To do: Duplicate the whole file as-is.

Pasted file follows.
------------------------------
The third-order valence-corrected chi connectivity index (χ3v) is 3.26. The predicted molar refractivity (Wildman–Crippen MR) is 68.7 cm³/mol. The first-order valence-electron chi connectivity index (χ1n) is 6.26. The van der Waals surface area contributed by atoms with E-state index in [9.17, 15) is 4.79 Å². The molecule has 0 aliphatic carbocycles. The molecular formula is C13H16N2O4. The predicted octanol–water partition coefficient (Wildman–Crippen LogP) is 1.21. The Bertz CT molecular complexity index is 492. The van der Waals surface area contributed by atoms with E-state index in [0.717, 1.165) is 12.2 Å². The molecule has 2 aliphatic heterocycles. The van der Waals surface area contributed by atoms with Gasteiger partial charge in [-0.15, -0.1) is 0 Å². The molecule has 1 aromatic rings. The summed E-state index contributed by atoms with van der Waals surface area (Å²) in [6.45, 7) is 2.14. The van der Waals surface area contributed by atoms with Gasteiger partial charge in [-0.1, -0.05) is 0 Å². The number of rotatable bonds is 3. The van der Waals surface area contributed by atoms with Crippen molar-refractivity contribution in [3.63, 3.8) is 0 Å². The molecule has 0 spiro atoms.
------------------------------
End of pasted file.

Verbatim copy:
The third-order valence-corrected chi connectivity index (χ3v) is 3.26. The predicted molar refractivity (Wildman–Crippen MR) is 68.7 cm³/mol. The first-order valence-electron chi connectivity index (χ1n) is 6.26. The van der Waals surface area contributed by atoms with E-state index in [9.17, 15) is 4.79 Å². The molecule has 0 aliphatic carbocycles. The molecular formula is C13H16N2O4. The predicted octanol–water partition coefficient (Wildman–Crippen LogP) is 1.21. The Bertz CT molecular complexity index is 492. The van der Waals surface area contributed by atoms with E-state index in [0.717, 1.165) is 12.2 Å². The molecule has 2 aliphatic heterocycles. The van der Waals surface area contributed by atoms with Gasteiger partial charge in [-0.15, -0.1) is 0 Å². The molecule has 1 aromatic rings. The summed E-state index contributed by atoms with van der Waals surface area (Å²) in [6.45, 7) is 2.14. The van der Waals surface area contributed by atoms with Gasteiger partial charge in [-0.1, -0.05) is 0 Å². The number of rotatable bonds is 3. The van der Waals surface area contributed by atoms with Crippen molar-refractivity contribution in [3.63, 3.8) is 0 Å². The molecule has 0 spiro atoms.